The same is true of practically everything about the show. There are important clues in how characters sit in relation to each other, the choice of music, and how kitchens are decorated. In fact, sometimes, it seems that there is so much to see that we, like Will, start to doubt our own eyes and ears. Scene after scene shows Hannibal in his kitchen, preparing meal after meal, all using suspicious cuts of meat (and fair cop here, this is where we get the majority of the gore—Lector carving up lungs, livers, etc.). Should we recoil as we see virtually every character sit down to one of Hannibal’s carefully cultivated feasts? Or are we assuming too much about these culinary treats?

Either way, Fuller tells a fascinating tale in this first series, but it’s not going to be for everyone. Like Lecter’s own tastes, Hannibal requires a certain level of sophistication. Yes, there’s gore, but for the most part, Fuller presents it almost as Scorsese would. It’s displayed with a cinematic richness that almost makes you forget what you’re looking at because of its beauty. This is not for the Friday the 13th crowd. In films of those genres, the blood and guts are part-and-parcel of why people go. Here, however, there’s nothing of the gratuitous or the gaudy. Instead, we are made to see things, as Graham does, through the eyes of those for whom blood and body have very different meanings.

But what Hannibal also requires is a willingness to explore those ways of looking at the world. It challenges the viewer constantly to keep up, to use our own empathy, even when we’re looking through the eyes of the mad and the murderous. Like one of Lecter’s meals, this is not a show for the passive consumer or one with pedestrian tastes. Hannibal is a visual and narrative feast, one entirely too tasty to miss.

Hannibal season two starts on NBC on Friday the 28th of February. Read Laura's spoiler-filled Hannibal season one reviews, here.

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Comparing this to the mighty Twin Peaks is like 1D thinking they're bigger than The Beatles. Its a decent show but its certainly not the best thing on our TV screens since 1990.

The key word is "network" here. And in that context the author is absolutely correct. I honestly can't remember the last time I was so excited by a network tv series.

Based on this piece, I'm going to give it a shot. Would be surprised if it surpassed Breaking Bad for me, but as you say... network. Actually in that case my barometer (even if it's a different genre) is Arrested Development.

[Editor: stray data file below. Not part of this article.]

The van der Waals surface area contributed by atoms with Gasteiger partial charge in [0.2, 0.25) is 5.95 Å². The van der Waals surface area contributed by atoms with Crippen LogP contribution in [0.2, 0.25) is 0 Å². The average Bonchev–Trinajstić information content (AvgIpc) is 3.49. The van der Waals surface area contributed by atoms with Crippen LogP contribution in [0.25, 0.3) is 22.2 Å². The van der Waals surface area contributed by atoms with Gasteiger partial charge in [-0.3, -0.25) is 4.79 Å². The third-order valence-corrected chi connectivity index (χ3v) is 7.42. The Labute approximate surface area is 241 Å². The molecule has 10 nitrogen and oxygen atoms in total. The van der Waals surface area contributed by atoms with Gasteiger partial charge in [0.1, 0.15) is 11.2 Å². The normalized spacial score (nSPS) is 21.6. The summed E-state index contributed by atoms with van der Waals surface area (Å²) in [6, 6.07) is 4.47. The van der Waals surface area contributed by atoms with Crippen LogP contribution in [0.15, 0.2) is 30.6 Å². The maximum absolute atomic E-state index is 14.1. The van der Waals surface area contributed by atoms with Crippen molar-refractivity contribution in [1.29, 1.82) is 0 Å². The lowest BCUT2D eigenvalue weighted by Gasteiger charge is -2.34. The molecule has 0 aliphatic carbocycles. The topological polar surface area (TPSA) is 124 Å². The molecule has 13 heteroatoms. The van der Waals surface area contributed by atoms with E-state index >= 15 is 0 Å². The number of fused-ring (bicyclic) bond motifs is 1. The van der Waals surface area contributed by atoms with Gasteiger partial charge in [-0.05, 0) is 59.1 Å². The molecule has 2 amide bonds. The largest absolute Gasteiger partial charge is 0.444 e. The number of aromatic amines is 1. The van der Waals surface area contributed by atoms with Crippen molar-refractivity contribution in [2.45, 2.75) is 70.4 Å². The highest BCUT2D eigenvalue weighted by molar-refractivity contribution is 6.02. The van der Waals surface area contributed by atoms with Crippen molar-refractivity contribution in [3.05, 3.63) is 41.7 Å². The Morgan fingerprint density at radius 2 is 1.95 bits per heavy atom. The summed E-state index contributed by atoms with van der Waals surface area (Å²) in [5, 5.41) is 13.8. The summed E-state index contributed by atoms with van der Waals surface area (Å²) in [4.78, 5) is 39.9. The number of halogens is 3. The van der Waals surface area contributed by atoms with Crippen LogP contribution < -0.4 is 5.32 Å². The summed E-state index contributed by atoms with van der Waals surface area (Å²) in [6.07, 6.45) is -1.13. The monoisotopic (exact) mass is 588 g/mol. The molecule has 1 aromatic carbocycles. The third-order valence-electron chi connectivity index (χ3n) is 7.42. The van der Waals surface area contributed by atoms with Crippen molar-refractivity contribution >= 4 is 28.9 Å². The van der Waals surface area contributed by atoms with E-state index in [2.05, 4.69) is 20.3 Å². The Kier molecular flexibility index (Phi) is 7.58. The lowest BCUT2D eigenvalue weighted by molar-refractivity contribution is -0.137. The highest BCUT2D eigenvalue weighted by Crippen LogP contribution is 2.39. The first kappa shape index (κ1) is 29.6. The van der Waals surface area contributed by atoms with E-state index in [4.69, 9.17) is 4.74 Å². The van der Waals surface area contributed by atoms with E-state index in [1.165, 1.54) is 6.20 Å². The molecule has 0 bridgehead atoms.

Well said - I bloody loved the show and found the cookery scenes to be more beautiful and exquisite than any cooking show. Roll on Season Two.

I'm halfway through the show at the moment and am absolutely loving it!

To answer the question; No it's not...

That's that settled then.

I've watched most of the first season. My wife loves it, but I can't seem to get on with it. Like, it's good and it's better than most stuff on TV, and you can tell a lot of work has gone into it, but I find it so boring. I really want to like it more but I just don't find it that interesting. Great article, though!

I actually gave this show a go after author of this article recommended it to me. And I have to agree with a lot that she says here. Hannibal is a masterclass in moodesetting. The show is very dark and even sometimes disturbing, I myself was amazed at some of the things they show and I'm a hardcore HBOviewer. However what really turned me off from the show and the reason why I only watched three episodes is it's very procedural nature. The arc is very compelling but is often overshadowed by the unsually very boring "killer of the week" cases which add absolutely nothing to the main narrative, Is it the best network show in years? Um...no that's definitely Fringe. Is it one of the best? As far as I'm uptodate on network tv I'd definitely say so. But...I think it would've been much better had it ended up on one of the cable channels.

You know, I was going to talk about this issue in the article, but decided not to. So I will say it here: the first few episodes are procedural in nature, but that quickly falls away and the focus becomes just the key players in the the main storyline. They continue to do some cases, but most of them exist really to shed light on what is happening between Will and Hannibal.

Friday Night Lights was an awesome network series, and Scandal is great trash. But nothing has been quite as distinctively stylish or dark from Episode 1 as Hannibal.

I don't think it was perfect though. The first half of the season threatened to be a bit too stylish for it's own good, and take itself too seriously. The plots were sometimes a bit convenient and the dialogue a bit ripe and on-the-nose - this was especially true of the pulled episode 'Oeuf' which had a really over-the-top, unbelievable murder storyline, and cringe-worthy attempts to signpost some 'big themes' of family in the sub-plots. The second half of the season which further developed Will's psychosis and relationship with Hannibal was a lot more focussed and assured. I'm really looking forward to the next season.